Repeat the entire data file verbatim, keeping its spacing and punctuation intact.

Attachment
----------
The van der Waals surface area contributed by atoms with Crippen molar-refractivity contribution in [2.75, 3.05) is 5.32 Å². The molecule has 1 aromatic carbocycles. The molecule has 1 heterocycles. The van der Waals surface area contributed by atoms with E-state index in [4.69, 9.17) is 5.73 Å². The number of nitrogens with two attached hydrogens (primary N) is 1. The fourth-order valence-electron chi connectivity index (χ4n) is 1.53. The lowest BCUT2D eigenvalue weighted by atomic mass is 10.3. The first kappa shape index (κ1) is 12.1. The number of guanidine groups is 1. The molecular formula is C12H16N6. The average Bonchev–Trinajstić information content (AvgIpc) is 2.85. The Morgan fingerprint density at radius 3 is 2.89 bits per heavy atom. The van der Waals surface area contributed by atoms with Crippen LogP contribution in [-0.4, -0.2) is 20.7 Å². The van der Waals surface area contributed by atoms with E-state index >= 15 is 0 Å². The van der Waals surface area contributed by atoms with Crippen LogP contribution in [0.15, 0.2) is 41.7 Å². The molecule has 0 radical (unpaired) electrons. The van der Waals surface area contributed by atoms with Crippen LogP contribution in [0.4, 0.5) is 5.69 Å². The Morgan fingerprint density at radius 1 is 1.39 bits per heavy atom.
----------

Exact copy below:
The van der Waals surface area contributed by atoms with Crippen molar-refractivity contribution in [2.75, 3.05) is 5.32 Å². The molecule has 1 aromatic carbocycles. The molecule has 1 heterocycles. The van der Waals surface area contributed by atoms with E-state index in [4.69, 9.17) is 5.73 Å². The number of nitrogens with two attached hydrogens (primary N) is 1. The fourth-order valence-electron chi connectivity index (χ4n) is 1.53. The lowest BCUT2D eigenvalue weighted by atomic mass is 10.3. The first kappa shape index (κ1) is 12.1. The number of guanidine groups is 1. The molecular formula is C12H16N6. The average Bonchev–Trinajstić information content (AvgIpc) is 2.85. The Morgan fingerprint density at radius 3 is 2.89 bits per heavy atom. The van der Waals surface area contributed by atoms with Crippen LogP contribution in [-0.4, -0.2) is 20.7 Å². The van der Waals surface area contributed by atoms with E-state index >= 15 is 0 Å². The van der Waals surface area contributed by atoms with Crippen LogP contribution in [0.15, 0.2) is 41.7 Å². The molecule has 0 radical (unpaired) electrons. The van der Waals surface area contributed by atoms with Crippen LogP contribution in [0.4, 0.5) is 5.69 Å². The Morgan fingerprint density at radius 1 is 1.39 bits per heavy atom.